Another popular fallacy among business owners is the assumption that there is value in their business simply because it is profitable. Unfortunately, that is not always the case.
Many business owners who fail to plan their exits in advance learn this reality the hard way. Conversely, there are businesses that fail to make a profit that can have tremendous value.
Simple. Buyers buy businesses to procure future cash flows, not past. Take for example a service business such as a General Contractor that is typically reliant on the owner to maintain existing relationships, or secure new ones. Here you have a business that likely has no value above and beyond the book value of the assets. Regardless of how profitable they’ve been in the past. Any buyer would know that without the owner in question running the show, the clients would likely leave with him. After all, he’s the one with all the knowledge and relationships. Essentially, he is the business. Naturally, buyers are hesitant to take that risk.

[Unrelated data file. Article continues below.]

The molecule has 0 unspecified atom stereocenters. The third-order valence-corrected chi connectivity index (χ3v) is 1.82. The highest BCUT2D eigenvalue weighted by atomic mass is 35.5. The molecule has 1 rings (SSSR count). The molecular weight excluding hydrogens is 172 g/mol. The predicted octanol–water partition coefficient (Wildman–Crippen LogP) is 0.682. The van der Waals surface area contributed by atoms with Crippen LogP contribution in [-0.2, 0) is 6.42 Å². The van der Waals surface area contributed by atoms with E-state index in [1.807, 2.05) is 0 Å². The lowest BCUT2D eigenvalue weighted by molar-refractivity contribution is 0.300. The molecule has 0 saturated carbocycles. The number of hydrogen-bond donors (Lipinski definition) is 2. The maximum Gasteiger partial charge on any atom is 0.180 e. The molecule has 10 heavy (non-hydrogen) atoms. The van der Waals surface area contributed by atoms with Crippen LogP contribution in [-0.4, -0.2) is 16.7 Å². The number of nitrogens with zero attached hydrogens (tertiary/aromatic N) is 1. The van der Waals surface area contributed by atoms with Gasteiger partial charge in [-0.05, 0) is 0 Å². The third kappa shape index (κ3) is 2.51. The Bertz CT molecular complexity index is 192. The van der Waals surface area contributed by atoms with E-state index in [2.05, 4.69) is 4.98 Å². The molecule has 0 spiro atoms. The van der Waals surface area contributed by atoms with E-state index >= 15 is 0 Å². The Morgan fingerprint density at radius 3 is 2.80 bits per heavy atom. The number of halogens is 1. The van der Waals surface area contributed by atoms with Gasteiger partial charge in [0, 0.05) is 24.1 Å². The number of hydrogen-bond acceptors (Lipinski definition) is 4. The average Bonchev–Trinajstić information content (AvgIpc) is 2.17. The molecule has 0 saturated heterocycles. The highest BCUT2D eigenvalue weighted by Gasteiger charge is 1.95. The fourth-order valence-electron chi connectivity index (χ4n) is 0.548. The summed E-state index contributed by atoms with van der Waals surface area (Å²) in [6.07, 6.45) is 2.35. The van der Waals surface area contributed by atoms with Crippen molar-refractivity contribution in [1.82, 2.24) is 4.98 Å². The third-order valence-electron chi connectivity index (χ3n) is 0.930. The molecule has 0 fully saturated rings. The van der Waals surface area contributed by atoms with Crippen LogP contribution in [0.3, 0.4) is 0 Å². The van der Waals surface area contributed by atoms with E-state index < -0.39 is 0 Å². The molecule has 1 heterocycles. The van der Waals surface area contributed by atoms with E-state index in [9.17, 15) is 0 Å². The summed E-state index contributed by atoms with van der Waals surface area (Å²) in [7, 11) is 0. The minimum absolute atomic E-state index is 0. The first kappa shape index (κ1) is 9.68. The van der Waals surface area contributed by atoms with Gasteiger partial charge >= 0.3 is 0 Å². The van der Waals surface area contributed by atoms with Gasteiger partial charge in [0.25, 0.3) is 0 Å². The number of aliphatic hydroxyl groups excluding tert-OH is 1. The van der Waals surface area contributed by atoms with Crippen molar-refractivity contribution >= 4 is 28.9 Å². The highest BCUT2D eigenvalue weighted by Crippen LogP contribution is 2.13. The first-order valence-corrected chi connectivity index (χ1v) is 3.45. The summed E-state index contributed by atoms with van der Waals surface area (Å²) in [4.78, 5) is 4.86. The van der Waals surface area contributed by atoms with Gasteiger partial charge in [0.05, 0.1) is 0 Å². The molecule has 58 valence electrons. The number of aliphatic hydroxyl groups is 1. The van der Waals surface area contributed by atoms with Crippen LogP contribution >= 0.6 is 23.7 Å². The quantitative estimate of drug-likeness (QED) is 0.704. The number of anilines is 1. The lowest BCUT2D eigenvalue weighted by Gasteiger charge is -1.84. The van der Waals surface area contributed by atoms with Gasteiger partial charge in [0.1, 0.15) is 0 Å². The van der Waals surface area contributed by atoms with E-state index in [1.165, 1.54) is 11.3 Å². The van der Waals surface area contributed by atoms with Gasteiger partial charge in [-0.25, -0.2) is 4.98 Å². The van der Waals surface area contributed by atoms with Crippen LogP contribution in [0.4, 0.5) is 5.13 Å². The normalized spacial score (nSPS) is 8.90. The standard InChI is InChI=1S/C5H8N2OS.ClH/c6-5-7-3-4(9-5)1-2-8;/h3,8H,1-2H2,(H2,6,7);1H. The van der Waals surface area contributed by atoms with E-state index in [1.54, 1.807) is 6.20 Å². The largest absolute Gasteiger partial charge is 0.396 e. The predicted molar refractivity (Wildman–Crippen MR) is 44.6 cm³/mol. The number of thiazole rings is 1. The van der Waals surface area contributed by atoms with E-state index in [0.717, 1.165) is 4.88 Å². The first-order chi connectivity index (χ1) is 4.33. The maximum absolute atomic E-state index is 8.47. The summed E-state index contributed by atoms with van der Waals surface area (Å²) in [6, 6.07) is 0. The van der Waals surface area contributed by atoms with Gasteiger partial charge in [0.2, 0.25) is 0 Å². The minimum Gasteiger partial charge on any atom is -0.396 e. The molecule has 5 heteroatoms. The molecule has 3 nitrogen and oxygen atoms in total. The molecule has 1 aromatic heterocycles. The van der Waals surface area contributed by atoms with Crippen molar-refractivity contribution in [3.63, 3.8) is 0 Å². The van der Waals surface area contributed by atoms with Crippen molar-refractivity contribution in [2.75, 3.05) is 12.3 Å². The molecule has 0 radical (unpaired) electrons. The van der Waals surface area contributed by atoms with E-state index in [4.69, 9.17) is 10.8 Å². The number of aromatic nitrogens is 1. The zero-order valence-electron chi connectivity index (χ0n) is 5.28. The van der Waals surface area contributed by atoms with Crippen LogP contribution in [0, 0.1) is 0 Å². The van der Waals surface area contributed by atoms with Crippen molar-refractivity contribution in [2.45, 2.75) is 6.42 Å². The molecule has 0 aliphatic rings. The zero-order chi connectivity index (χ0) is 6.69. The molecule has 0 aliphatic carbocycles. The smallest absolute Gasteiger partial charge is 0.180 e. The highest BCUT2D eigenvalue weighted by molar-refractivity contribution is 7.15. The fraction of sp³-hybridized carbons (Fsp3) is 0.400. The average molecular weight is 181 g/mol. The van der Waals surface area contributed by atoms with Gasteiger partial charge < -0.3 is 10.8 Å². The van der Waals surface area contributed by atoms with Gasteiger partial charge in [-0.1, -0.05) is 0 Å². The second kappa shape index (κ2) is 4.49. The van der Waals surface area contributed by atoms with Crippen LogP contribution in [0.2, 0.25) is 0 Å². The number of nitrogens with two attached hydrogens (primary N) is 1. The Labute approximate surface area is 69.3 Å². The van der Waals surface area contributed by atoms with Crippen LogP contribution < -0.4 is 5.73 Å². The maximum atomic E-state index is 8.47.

On the other hand, consider a franchised auto dealership. Break even or “in the red” stores trade for premiums over net book value all the time. In fact, that number can sometimes reach 8 figures. Why? For starters, these businesses can run without owner-operators, they have scarce and hard-to-obtain franchises with protected territories, recognizable brand names and built-in demand. Even if they aren’t making a profit, buyers know there is precedent that they can make money, if run properly. As you can see, completely different risk profile and value proposition.
Seasoned buyers of businesses are pros at evaluating risk and upside. Proper exit planning focuses on de-risking the business and positioning it for growth. In conclusion, we know that the same factors that drive profit often differ from ones that drive value.
“There are no secrets to success.
It is the result of preparation, hard work, and learning from failure.”
– Colin Powell